Climate Change; Solid Minerals and Energy Transition in Nigeria
Author: Anthony Adejuwon
Nigeria, with the largest population and the most populous in Africa, is also endowed with petroleum, hydro, solar, and mineral energy resources. It is the biggest oil producer in Africa, and the economy is highly dependent on oil. As nations intensify their efforts to reduce pollution, clean energy technologies become essential to tackle the effects of climate change.
Energy transitions offer opportunities and challenges for companies that produce minerals. However, the supply chains for these materials and technologies must be appropriately managed to achieve sustainable development in the clean energy sector and avoid creating new adverse social and environmental impacts along the supply chain.
CLIMATE CHANGE AND THE NEED FOR ENERGY TRANSITION
Climate change is one of the most severe issues of our day, and as a global disaster requiring rapid and comprehensive response, it necessitates a multidisciplinary approach. The move to renewable energy sources is a critical component in addressing this dilemma, and the shift from fossil fuels to clean and renewable energy sources is crucial to reducing the effects of climate change. To achieve this transition, countries must embrace renewable energy technologies like solar panels, wind turbines, and electric vehicle batteries. At the heart of these renewable energy technologies lies the importance of clean energy minerals.
Nigeria is a country experiencing extreme weather conditions, rising temperatures, and erratic rainfall patterns that are disrupting the lives of its citizens. Like other countries, Nigeria must key into the energy transition plan to combat these issues by embracing energy transition and diversifying its energy mix.
Nigeria is blessed with ‘Clean Energy Minerals (CEM)’ yet to be tapped. Minerals such as Graphite, Lithium, and Cobalt are primary resources for manufacturing batteries and panels, which are essential in clean and renewable energy technology. Thus, Clean Energy Minerals (CEM) are crucial to the energy transition plan of nations, as emphasized by the COP26 Energy Transition Council (ETC) to all member states. In 2015, the United Nations called for affordable and clean energy for all as one of its Sustainable Development Goals (Goal 7). The target is to ensure access to affordable, reliable, sustainable, and modern energy for all. The shift to a clean energy system is set to drive a massive increase in the requirements for these minerals, meaning that the energy sector is emerging as a significant force in mineral markets. The production and supply of energy materials and other minerals are expected to grow rapidly in the future, as without them, the transition to a low-carbon future would be severely hindered. Nigeria’s potential to become a clean energy mineral hub benefits its economy and contributes to global efforts to combat climate change.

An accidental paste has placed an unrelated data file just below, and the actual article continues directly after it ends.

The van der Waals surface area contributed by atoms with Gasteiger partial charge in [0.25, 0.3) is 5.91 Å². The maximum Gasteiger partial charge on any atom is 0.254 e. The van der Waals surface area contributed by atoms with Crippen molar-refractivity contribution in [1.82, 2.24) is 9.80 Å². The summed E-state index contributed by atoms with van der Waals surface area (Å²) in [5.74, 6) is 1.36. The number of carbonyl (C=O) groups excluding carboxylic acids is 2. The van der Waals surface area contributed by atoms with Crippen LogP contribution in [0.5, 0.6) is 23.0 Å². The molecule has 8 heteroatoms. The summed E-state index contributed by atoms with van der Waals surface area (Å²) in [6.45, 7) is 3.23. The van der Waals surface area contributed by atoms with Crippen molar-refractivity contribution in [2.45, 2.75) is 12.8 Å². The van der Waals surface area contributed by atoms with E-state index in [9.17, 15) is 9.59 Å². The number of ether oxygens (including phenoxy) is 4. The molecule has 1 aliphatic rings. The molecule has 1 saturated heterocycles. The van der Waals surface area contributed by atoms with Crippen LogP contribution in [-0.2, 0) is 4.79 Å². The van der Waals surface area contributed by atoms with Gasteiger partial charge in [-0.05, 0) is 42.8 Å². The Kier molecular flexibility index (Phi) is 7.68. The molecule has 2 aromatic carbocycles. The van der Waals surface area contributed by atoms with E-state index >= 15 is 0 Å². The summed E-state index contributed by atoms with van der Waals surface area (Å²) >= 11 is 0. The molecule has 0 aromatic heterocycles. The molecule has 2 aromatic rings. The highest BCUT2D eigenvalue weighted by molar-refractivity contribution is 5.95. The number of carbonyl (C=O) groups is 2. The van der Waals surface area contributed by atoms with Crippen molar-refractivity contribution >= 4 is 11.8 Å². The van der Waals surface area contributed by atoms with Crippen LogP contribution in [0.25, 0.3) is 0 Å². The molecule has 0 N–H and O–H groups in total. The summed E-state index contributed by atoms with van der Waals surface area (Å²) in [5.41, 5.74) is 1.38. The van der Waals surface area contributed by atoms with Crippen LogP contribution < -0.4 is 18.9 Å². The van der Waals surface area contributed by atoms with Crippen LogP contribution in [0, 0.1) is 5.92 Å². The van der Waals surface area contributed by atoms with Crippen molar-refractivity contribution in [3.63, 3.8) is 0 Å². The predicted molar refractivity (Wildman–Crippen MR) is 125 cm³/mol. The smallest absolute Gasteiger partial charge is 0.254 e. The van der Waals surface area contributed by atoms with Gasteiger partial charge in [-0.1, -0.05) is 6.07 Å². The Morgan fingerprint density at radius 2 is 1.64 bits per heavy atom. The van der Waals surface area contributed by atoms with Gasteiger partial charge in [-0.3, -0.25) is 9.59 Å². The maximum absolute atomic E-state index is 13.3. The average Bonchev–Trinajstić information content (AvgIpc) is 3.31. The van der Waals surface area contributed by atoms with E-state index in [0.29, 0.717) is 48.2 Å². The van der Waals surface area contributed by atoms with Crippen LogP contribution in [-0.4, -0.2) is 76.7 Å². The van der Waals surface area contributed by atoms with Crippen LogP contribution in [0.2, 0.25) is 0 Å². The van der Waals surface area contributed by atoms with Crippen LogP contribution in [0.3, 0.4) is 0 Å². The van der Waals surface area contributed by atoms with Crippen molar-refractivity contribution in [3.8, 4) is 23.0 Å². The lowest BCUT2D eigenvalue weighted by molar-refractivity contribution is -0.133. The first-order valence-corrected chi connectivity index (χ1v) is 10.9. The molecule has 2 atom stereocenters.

As the world navigates the energy transition and save the planet from the effects of climate change, it is essential for Nigeria to address several critical issues related to clean energy minerals:
Mining Law Review
The Nigerian Minerals and Mining Act of 2007 is Nigeria’s primary legislative framework governing mining operations. However, the law appears insufficient to address present realities in extracting vital minerals required for sustainable energy. There is a need for a review of the law to favor smart mining, which prioritizes ecosystem safety and imposes severe penalties on miners who fail to adopt climate-friendly techniques.